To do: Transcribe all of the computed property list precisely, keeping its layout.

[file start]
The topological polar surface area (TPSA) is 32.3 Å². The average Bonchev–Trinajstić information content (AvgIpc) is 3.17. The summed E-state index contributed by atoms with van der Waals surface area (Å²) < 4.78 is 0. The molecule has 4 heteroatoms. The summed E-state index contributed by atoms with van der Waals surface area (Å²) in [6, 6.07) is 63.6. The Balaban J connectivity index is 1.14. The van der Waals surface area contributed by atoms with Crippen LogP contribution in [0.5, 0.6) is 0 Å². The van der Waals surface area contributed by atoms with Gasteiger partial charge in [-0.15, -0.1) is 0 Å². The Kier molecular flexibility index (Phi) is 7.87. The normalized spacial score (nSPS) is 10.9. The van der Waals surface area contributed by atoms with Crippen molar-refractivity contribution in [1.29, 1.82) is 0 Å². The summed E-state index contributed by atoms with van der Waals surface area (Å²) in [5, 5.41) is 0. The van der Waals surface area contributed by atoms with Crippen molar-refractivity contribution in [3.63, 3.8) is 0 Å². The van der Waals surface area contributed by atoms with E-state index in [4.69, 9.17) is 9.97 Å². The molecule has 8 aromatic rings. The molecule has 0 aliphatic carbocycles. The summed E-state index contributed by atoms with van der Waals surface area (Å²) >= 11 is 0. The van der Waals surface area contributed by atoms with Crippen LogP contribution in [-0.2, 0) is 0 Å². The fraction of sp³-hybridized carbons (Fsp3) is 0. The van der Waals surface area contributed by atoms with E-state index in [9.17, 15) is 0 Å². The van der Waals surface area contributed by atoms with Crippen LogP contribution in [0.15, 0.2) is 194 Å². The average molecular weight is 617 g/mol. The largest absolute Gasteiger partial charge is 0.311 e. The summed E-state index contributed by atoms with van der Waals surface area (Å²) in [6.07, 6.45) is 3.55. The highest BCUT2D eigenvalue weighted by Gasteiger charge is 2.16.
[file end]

The topological polar surface area (TPSA) is 32.3 Å². The average Bonchev–Trinajstić information content (AvgIpc) is 3.17. The summed E-state index contributed by atoms with van der Waals surface area (Å²) < 4.78 is 0. The molecule has 4 heteroatoms. The summed E-state index contributed by atoms with van der Waals surface area (Å²) in [6, 6.07) is 63.6. The Balaban J connectivity index is 1.14. The van der Waals surface area contributed by atoms with Crippen LogP contribution in [0.5, 0.6) is 0 Å². The van der Waals surface area contributed by atoms with Gasteiger partial charge in [-0.15, -0.1) is 0 Å². The Kier molecular flexibility index (Phi) is 7.87. The normalized spacial score (nSPS) is 10.9. The van der Waals surface area contributed by atoms with Crippen molar-refractivity contribution in [1.29, 1.82) is 0 Å². The summed E-state index contributed by atoms with van der Waals surface area (Å²) in [5, 5.41) is 0. The van der Waals surface area contributed by atoms with Crippen molar-refractivity contribution in [3.63, 3.8) is 0 Å². The van der Waals surface area contributed by atoms with E-state index in [4.69, 9.17) is 9.97 Å². The molecule has 8 aromatic rings. The molecule has 0 aliphatic carbocycles. The summed E-state index contributed by atoms with van der Waals surface area (Å²) >= 11 is 0. The van der Waals surface area contributed by atoms with Crippen LogP contribution in [-0.2, 0) is 0 Å². The fraction of sp³-hybridized carbons (Fsp3) is 0. The van der Waals surface area contributed by atoms with E-state index in [9.17, 15) is 0 Å². The van der Waals surface area contributed by atoms with Crippen LogP contribution in [0.15, 0.2) is 194 Å². The average molecular weight is 617 g/mol. The largest absolute Gasteiger partial charge is 0.311 e. The summed E-state index contributed by atoms with van der Waals surface area (Å²) in [6.07, 6.45) is 3.55. The highest BCUT2D eigenvalue weighted by Gasteiger charge is 2.16.